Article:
With AVCHD coming to the fore as the HD standard for full-size consumer camcorders, Apple has made greater efforts to ensure that the video AVCHD cameras shoot can be easily imported into iMovie and Final Cut Express (for more information, check out our HD camcorder buyer’s guide). But unlike with tape-based standard-definition and HDV camcorders, iMovie ’09 has to work a measure of magic to import video from AVCHD cameras (iMovie ’08 can also work with AVCHD).
The import process of tapeless camcorders differs from that of tape-based camcorders in that you needn’t scan through the tape, locate the video you want, and then import it. Instead, attach an AVCHD camcorder to your Mac, launch iMovie, and initiate access on the camcorder; then iMovie ’09 will open an Import window that displays the separate clips on the camera. Within this window, you can import all the camera’s clips or, by toggling a switch at the bottom of the window from Automatic to Manual, select only the clips you want: just select each clip and then click on the Import Checked button.
With iMovie and AVCHD camcorders, you can easily import the clips you want (or archive them all for later use).
When importing the video, you choose one of two options: 960 By 540 (Large) or 1920 By 1080 (Full). This choice is important. If you intend to burn the finished video to DVD, to create a movie that you’ll display on your Apple TV or your iPod or iPhone plugged into a TV, or to share your video on the Web in standard definition, choose the 960 By 540 pixel option. This will produce a video that looks clean on all these devices, because iMovie automatically takes care of the jagged lines caused by interlaced video (as you’d get from a camcorder that shoots 1080i video). If you want your movie to stay in a native HD format—1080i or 720p—so you can view it in its original state, put it on a Blu-ray-compatible disc, or later convert it to 720p for distribution on a video-sharing site that supports HD video, choose the 1920 By 1080 option. (You can also choose to archive the contents of your camcorder and import it into iMovie at a later date using the Archive All button).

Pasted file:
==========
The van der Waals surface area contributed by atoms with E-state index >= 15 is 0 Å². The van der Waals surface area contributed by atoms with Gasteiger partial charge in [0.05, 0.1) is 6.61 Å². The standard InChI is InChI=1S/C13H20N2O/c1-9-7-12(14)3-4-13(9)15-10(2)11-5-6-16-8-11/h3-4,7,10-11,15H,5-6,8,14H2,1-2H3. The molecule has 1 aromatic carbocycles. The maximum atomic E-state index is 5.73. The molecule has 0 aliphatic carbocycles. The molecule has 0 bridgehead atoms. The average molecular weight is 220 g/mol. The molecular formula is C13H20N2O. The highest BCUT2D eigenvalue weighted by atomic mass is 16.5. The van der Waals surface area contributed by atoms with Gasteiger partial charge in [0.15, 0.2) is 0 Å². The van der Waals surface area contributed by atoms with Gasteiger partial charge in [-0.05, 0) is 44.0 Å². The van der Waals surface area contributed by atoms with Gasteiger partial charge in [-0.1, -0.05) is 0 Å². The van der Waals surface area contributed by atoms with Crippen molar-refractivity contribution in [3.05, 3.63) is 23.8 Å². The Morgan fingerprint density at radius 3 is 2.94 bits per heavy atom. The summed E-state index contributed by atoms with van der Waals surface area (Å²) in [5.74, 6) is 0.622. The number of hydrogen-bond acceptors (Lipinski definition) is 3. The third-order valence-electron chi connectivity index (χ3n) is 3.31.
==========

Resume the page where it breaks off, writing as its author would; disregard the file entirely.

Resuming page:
Exporting video imported at the 960 By 540 setting is easy. Choose the setting you want from iMovie ’09’s Share menu, and the video that pops out the other end will look as good as the encoder you choose can make it.
With a utility such as ShedWorx’s VoltaicHD, you can convert an AVCHD camcorder’s clips to a format friendly to a PowerPC- or older Intel-based Mac.
PowerPC Macs don’t support AVCHD editing. However, you can use one of a handful of utilities to convert AVCHD files to a format compatible with iMovie ’09 on a PowerPC. One such utility is ShedWorx’s $US35 ($A47) VoltaicHD. Just copy a .mts file (the file format AVCHD camcorders use) to your computer, bring it into VoltaicHD, choose an export file format within VoltaicHD’s preferences area, and click on Start. Conversion can be slow—tens of minutes for a minute of video. Roxio’s $US100 ($A133) Toast Titanium 10 can also convert AVCHD files to other video formats. And the free HandBrake can convert .mts files to MPEG-4 and H.264 files.
And the pocket camcorders? Easy. When you plug one into your Mac, iPhoto will launch by default and offer to import the videos from your camera. You can either click on Import All or select the videos you want and click on Import Selected. Within iMovie ’08 and ’09, you can access those videos by clicking on the iPhoto Videos entry in the Event Library pane.